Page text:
A bipartisan group of 52 senators wrote to Sec. Panetta Monday, also asking him to delay the MOU. The senators wrote that while they support the intent to fight fraud and abuse against members of the armed services, critical improvements need to be made before requiring institutions to sign on. The Senate letter was echoed by a wide range of military and veterans groups which also have requested that implementation be delayed until the MOU can be revised. In light of the approaching deadline, we sent a second letter Monday reiterating our concerns and once again asking for implementation to be delayed.
ACE submitted an amicus brief yesterday to the California Supreme Court, which is reviewing a Court of Appeals decision in Sargon Enterprises, Inc. v. University of Southern California (USC).
The case deals with the speculation about profits Sargon might have lost when USC breached an academic, non-commercial research agreement with the company, which makes dental implants. We believe the lower court's ruling in favor of Sargon has the potential to jeopardize the integrity of academic research and encourage exorbitant damage claims against universities.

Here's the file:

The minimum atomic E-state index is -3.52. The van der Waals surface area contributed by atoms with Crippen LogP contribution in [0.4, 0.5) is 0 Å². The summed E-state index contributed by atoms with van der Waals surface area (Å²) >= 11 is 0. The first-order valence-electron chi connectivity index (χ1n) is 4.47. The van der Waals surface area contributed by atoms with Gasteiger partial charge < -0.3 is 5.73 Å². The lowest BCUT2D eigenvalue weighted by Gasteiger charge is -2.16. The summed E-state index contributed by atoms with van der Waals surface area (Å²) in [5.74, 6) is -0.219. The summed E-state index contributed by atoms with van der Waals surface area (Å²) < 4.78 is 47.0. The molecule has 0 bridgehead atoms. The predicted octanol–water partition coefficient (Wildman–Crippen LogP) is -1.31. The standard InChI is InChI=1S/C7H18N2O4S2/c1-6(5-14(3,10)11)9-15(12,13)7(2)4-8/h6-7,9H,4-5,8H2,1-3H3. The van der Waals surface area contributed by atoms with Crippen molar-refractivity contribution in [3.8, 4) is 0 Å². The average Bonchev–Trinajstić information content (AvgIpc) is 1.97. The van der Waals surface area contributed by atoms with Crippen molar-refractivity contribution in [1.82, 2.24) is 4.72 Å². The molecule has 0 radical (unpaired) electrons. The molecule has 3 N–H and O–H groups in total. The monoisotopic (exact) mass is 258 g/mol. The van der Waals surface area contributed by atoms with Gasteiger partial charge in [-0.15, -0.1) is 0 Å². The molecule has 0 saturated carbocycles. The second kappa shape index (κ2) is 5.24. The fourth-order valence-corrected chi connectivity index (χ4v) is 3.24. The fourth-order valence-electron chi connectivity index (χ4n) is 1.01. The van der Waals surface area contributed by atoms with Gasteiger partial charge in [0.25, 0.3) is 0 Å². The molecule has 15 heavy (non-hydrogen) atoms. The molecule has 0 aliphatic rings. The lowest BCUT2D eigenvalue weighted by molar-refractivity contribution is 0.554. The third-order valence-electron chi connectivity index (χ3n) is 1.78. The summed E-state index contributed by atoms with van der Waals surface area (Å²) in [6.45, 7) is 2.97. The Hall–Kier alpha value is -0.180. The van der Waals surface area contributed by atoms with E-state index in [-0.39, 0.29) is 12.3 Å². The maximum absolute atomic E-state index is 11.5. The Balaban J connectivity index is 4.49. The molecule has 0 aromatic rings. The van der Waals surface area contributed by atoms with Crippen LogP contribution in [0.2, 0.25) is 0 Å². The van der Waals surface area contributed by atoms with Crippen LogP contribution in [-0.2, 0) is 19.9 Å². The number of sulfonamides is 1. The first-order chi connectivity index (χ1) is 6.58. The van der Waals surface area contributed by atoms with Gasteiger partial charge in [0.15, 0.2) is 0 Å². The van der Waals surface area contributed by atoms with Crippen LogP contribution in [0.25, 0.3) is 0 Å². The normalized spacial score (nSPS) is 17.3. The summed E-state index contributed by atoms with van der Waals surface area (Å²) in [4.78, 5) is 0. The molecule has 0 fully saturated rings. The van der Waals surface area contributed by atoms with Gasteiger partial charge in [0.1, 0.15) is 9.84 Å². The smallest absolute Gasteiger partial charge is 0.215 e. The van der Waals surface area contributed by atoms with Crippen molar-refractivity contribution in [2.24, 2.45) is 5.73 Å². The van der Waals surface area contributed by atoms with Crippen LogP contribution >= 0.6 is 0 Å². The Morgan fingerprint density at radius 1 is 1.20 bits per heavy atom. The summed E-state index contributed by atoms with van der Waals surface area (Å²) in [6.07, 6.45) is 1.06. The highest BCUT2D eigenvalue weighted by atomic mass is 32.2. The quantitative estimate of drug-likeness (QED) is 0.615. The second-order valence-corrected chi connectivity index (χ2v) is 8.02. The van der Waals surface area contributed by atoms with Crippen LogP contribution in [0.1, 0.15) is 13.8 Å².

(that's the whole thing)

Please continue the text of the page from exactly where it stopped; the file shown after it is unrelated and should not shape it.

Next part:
Also signing the brief were the Association of American Universities, the Stanford University (CA) Board of Trustees, the California Institute of Technology and the Council on Governmental Relations.
The White House is launching Summer Jobs Plus, an initiative to ask organizations, including colleges and universities, to commit to creating opportunities this summer for low-income youth aged 16-24.
These commitments can come in one of three forms:
Life Skills Development: Mentoring and job-shadowing programs;
Work Skills: Unpaid internships; or
Learn and Earn Programs: Paid internships or on-the-job training as a part of a permanent position.